Ono Ono Girl's Hula

Carolyn Lei-Lanilau, Author University of Wisconsin Press $34.95 (196p) ISBN 978-0-299-15630-5
American Book Award-winning poet (My Way of Speaking) Lei-lanilau's first prose collection is a diatribe, lament, prayer, rant and tease. By turns audacious and funny, angry and exasperated, this provocative, if sometimes confusing, nonlinear collection of short essays unmasks the multiple meanings and contradictions inherent in being of mixed race in an always race-conscious America. Reared in Hawaii by a Chinese mother and native-born Hawaiian Turkish father, Lei-lanilau recalls a childhood home that prized unaccented English, avoiding both Hakka, a dialect spoken by her mother's family, and Hawaiian. Nonetheless, Lei-lanilau picked up snippets of Hakka, Hawaiian and pidgin, the language spoken by the masses of indigenous Hawaiians. Ono Ono Girl, a zany alter-ego for Lei-lanilau, is conversant in each of these languages, as well as French and Latin, and can--and throughout the book does--move between pidgin and the Queen's English with ease. But to what end? ""I want to be healthy, pay my bills, and not be grouchy,"" Ono Ono Girl quips. She's a highly emotional thinker, willing to offend as well as ingratiate. A sexually bold feminist, she is beholden to no single ideology and is full of contradictions: honest and brash, she is also sensitive and insecure. Her ramblings take her to places both public and private, and her first collection introduces the fruits of her investigations. Anger and bitterness are palpable, but humor and a willingness to push boundaries makes this collection both exciting and unsettling. (Dec.)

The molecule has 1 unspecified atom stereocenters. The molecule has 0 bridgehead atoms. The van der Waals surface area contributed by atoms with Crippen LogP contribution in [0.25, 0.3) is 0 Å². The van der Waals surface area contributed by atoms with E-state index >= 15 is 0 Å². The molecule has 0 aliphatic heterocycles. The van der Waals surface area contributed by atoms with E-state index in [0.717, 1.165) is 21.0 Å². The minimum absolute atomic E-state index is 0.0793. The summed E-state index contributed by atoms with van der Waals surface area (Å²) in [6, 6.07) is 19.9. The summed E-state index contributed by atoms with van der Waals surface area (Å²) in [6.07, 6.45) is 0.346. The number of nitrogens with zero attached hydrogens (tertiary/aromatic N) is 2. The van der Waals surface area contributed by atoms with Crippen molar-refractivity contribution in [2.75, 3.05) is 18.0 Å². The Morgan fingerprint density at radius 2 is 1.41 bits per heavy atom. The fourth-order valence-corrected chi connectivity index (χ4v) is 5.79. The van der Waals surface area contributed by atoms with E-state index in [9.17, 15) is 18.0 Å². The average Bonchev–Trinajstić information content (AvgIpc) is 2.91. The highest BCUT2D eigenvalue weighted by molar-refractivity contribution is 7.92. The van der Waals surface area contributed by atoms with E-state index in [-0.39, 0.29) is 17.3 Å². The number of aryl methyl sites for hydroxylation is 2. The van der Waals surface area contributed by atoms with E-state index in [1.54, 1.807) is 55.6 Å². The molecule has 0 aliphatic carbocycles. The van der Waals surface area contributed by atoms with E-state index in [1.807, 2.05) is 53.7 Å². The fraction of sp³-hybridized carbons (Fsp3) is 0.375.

Reviewed on: 09/29/1997
Release date: 10/01/1997
Genre: Nonfiction
Paperback - 196 pages - 978-0-299-15634-3
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